Get to the point

Know when to stop.

Something I’ve been noticing recently is that many writers – professional journalists among them – seem to have developed an aversion to the full stop.

I’m frequently presented with text which is riddled with commas, colons, semi-colons, dashes and a variety of other squiggles, dots and doodles, with ne’er a full stop to be seen.

This phenomenon is particularly noticeable in direct quotes. So, for example, it’s no longer uncommon to read a paragraph like this…

It was a great day, the weather was fantastic and a big crowd turned out, we would like to thank everybody who helped out with the organisation of the event, without them it would not have been possible.

Another instance in which this arises is where the person being quoted uses the word ‘and’ a lot, such as the following:

We had a great day and the weather was fantastic and the people who turned up really enjoyed themselves and helped contribute to a great day and we are already looking forward to next year’s event.

In both instances, the writer is guilty of being almost too scrupulous when it comes to reproducing the direct quote – and in doing so sacrificing the nuance of the speech. Someone reading either of the sentences above might well get the impression of the speaker as someone who speaks quickly, without taking a breath or pausing for thought, her words little more than a breathless stream of verbiage.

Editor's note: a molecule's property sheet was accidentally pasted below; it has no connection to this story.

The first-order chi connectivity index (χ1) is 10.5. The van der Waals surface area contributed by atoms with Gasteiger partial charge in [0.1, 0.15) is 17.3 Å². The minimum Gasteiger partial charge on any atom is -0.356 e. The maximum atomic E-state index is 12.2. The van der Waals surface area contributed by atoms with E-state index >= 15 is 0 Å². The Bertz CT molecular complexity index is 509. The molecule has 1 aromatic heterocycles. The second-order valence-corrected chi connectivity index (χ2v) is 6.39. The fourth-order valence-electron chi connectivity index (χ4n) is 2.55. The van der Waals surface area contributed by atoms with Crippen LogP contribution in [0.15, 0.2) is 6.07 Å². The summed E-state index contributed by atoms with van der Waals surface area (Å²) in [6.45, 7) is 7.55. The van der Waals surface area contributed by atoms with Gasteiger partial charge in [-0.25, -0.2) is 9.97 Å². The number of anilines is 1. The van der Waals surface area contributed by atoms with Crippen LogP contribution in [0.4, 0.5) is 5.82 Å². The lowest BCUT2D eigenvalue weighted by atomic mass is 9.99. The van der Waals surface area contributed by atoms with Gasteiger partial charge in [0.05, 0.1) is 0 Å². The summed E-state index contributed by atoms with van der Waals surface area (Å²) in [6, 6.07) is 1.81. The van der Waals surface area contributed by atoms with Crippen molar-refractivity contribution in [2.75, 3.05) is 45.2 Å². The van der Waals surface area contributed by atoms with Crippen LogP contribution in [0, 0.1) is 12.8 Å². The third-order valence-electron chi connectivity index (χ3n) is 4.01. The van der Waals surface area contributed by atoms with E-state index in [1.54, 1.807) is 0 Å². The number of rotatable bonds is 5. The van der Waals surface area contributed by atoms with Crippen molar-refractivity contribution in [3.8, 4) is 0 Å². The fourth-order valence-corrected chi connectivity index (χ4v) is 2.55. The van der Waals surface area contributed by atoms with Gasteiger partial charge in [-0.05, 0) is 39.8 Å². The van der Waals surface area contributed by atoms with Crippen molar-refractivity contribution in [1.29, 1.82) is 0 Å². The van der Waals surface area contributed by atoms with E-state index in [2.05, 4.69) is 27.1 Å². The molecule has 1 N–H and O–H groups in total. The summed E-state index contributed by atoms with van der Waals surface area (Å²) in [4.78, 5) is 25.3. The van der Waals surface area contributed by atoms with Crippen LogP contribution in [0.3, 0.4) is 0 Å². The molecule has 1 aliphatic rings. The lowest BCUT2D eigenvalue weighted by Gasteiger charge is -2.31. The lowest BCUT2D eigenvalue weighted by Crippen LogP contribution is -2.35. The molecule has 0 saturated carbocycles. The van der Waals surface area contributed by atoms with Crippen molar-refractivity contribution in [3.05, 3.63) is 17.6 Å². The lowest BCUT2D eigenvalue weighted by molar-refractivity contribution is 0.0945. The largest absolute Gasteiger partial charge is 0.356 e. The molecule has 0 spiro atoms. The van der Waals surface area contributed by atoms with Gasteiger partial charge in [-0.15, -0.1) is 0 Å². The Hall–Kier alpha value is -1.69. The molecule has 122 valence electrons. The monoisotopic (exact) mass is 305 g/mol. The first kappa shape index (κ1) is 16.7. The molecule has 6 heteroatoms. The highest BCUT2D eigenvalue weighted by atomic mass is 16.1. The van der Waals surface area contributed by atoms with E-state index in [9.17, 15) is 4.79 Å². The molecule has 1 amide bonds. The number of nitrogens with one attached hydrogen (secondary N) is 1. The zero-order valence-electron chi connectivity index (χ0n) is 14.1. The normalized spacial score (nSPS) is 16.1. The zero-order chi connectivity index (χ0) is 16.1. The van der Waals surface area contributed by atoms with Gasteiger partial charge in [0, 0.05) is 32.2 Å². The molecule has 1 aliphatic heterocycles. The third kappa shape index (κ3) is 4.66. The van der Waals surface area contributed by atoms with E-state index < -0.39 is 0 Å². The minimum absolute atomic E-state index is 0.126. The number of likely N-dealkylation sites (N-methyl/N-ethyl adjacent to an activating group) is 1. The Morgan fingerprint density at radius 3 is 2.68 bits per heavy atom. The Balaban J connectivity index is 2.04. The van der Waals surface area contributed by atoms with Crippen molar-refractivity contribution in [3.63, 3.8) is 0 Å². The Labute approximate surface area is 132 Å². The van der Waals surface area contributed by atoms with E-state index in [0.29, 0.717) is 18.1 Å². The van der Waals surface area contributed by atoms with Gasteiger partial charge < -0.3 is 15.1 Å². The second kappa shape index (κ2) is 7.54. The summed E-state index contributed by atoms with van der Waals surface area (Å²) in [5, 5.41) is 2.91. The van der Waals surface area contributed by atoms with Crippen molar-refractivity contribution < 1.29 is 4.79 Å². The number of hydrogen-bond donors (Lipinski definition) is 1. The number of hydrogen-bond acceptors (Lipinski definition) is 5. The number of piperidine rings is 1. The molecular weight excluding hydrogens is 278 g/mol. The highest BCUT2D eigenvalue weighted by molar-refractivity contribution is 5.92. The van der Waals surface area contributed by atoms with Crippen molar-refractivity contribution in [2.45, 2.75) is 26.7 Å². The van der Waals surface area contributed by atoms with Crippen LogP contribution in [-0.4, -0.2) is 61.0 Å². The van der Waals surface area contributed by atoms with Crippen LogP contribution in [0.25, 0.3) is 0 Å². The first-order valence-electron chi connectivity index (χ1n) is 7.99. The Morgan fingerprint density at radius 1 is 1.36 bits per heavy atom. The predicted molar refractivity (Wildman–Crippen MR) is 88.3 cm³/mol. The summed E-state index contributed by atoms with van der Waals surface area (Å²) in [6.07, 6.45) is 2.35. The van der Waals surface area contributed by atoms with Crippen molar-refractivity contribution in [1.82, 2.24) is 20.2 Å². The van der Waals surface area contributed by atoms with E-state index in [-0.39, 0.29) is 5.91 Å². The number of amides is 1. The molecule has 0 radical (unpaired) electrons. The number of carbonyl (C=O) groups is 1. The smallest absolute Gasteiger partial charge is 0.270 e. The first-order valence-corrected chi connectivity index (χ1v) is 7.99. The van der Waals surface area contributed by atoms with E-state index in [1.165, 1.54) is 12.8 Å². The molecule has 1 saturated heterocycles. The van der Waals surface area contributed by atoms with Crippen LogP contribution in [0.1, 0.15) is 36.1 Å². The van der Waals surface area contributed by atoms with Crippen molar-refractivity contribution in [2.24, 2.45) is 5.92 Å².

In reality, it is more likely that the speaker would have paused for breath or to emphasize a particular word or phrase. It is the job of the writer to somehow capture this when reproducing her/her quote. Judicious use of the full stop is an excellent way of doing this.

Here’s what happens if you use it effectively:

It was a great day. The weather was fantastic and a big crowd turned out. We would like to thank everybody who helped out with the organisation of the event;  without them it would not have been possible.

In the second example, it is acceptable to replace a couple of those Ands with full stops. Here goes:

We had a great day. The weather was fantastic and the people who turned up really enjoyed themselves and helped contribute to a great day. We are already looking forward to next year’s event.

The full stops give a shape to the quotes and make life much easier for the reader, who now doesn’t have to re-read the sentence to identify the emphasis and the essence of what is being said.

The same applies throughout your writing, whether you’re quoting directly or not. Don’t be afraid of the full stop. It makes your writing clearer and ‘punchier’. It removes ambiguity. And, crucially, it makes life easier for your reader.

Of course, there’s a place for long, run-on sentences marshalled by the appropriate punctuation, but that’s a post for another day. For now, just learn when to stop.

Advertisements

Leave a Reply

Fill in your details below or click an icon to log in:

WordPress.com Logo

You are commenting using your WordPress.com account. Log Out / Change )

Twitter picture

You are commenting using your Twitter account. Log Out / Change )

Facebook photo

You are commenting using your Facebook account. Log Out / Change )

Google+ photo

You are commenting using your Google+ account. Log Out / Change )

Connecting to %s